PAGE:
Create custom project templates for Visual Studio

You can use the ‘VSIX Project’ template to create a Visual Studio extension. This project type is installed as part of the Visual Studio SDK and you will need it to complete the exercise in this post.

1. Create a project which you wish to serve as the basis for your new project template. In this example, we will create a Console Application.


2. Make some changes to the application and how you would like it to behave as a project template. For this example, let’s rename Program.cs to Start.cs and also add a new text file called ReadMe.txt.


3. Once everything is to your liking, select “File > Export Template” from the Visual Studio menu. You will want to select “Project Template” as the template type and select the project from your solution (if following the demo, there will be only 1) from the dropdown. Click ‘Next’.


4. Specify the details about your template. Give it a name, a description, and optionally an image if you would like. Be sure to uncheck the ‘Automatically import the template into Visual Studio’. We will be bundling this into a VSIX package so you can deploy it to others as well. Note: This will export the template to “C:\Users\your_name\Documents\Visual Studio your_version\My Exported Templates\” by default.


5. Close your current solution, and create a new project of type “Extensibility > VSIX Project”. (note: If you do not see this template, ensure you installed the Visual Studio SDK as noted at the beginning of this post).


6. Update the VSIX manifest file (which should open by default) and specify details for ‘Product name’, ‘Description’, and ‘Author’.


7. Right click your new VSIX project, and select “Add > Existing Item”. Navigate to the export folder from Step #4 and select the .zip file that was created for you.” (Note: You may need to change the file type filter to “All Files (*.*)”).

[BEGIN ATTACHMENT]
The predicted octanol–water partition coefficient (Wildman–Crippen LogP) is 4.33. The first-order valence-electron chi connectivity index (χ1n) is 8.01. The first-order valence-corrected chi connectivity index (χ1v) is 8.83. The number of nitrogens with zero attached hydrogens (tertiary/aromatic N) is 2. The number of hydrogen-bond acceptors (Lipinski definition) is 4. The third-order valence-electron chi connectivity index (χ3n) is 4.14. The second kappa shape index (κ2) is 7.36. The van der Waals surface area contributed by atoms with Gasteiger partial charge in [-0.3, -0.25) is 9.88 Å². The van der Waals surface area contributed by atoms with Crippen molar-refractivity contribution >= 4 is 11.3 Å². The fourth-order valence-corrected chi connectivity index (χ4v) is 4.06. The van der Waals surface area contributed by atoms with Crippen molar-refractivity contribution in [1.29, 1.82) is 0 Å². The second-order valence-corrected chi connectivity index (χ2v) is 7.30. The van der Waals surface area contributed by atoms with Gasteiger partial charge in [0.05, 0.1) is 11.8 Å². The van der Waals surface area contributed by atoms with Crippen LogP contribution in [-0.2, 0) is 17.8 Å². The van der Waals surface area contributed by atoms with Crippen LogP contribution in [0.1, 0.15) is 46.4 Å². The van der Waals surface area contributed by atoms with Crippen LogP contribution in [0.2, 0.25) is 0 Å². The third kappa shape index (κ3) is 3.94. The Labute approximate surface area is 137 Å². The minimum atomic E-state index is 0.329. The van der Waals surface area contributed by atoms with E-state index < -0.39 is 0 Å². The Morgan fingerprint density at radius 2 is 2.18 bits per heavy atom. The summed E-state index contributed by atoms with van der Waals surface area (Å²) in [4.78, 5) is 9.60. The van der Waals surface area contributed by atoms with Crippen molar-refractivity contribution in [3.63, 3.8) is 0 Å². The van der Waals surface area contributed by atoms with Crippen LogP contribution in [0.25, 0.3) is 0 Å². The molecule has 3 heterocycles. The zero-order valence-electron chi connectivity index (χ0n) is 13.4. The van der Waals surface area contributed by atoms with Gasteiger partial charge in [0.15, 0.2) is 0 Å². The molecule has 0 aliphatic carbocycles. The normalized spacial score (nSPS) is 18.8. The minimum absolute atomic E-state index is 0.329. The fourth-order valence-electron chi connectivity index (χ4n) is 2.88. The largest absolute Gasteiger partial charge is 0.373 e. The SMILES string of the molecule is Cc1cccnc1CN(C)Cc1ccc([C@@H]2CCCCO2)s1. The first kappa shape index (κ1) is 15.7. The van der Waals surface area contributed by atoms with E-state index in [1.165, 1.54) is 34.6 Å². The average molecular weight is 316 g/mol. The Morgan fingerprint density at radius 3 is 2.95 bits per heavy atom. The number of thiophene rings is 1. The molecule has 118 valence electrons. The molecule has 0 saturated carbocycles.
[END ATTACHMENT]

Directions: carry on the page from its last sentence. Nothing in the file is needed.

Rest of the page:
8. Update the properties for the item you just added to be “Copy to Output Directory: Copy always”.


9. Back in your VSIX manifest file, select the “Assets” tab on the left rail. Select “New” and specify the Type as ‘Microsoft.VisualStudio.ProjectTemplates’. For ‘Source’ specify “File on the file system” and specify the .zip file you just imported in step #7. It should be in the root of the project folder. Click “Ok” to continue.


10. Navigate to the bin\Debug folder of your VSIX project folder in explorer. You should now see a VSIX file located here. Double click this file, and install the extension. Then close Visual Studio, and re-open it. If you navigate to “Tools > Extensions and Updates” then click “Templates” you will see your new Visual Studio template. Congrats! This is also navigable in the ‘New Project’ window under “Visual C#” (or Visual Basic” if you did this tutorial using Visual Basic).



Optional extras: If you want to change the location that the template installs to another folder, you will need to make some changes. We will, for this example, want our Console Application to appear inside “Visual C# > Windows Desktop”.

11. Navigate to the “bin\debug” folder of your VSIX project in explorer (same as Step #10). Right click your VSIX file and change the extension to .zip. Unzip the contents to a folder of the same name. You should see something like the following.


12. Go into the ‘ProjectTemplates’ folder, and add a new folder called “CSharp”, and below “CSharp” add a folder called “Windows”. Move the original .zip file from “\ProjectTemplates\” to “\ProjectTemplates\CSharp\Windows\”. Go back to the root folder of the zip that you unpacked and re-archive everything into “”. Rename the .zip file to .vsix extension.

Important note: You will want to mirror the folder structure located at ‘\Common7\IDE\ProjectTemplates’. On my machine this was “C:\Program Files (x86)\Microsoft Visual Studio 12.0\Common7\IDE\ProjectTemplates”.


13. Inside Visual Studio, go to “Tools > Extensions and Updates” and uninstall your template you installed from Step #10. Close Visual Studio. Run the VSIX you modified from Step #12. You will now see your template in the proper location.



Kyle Ballard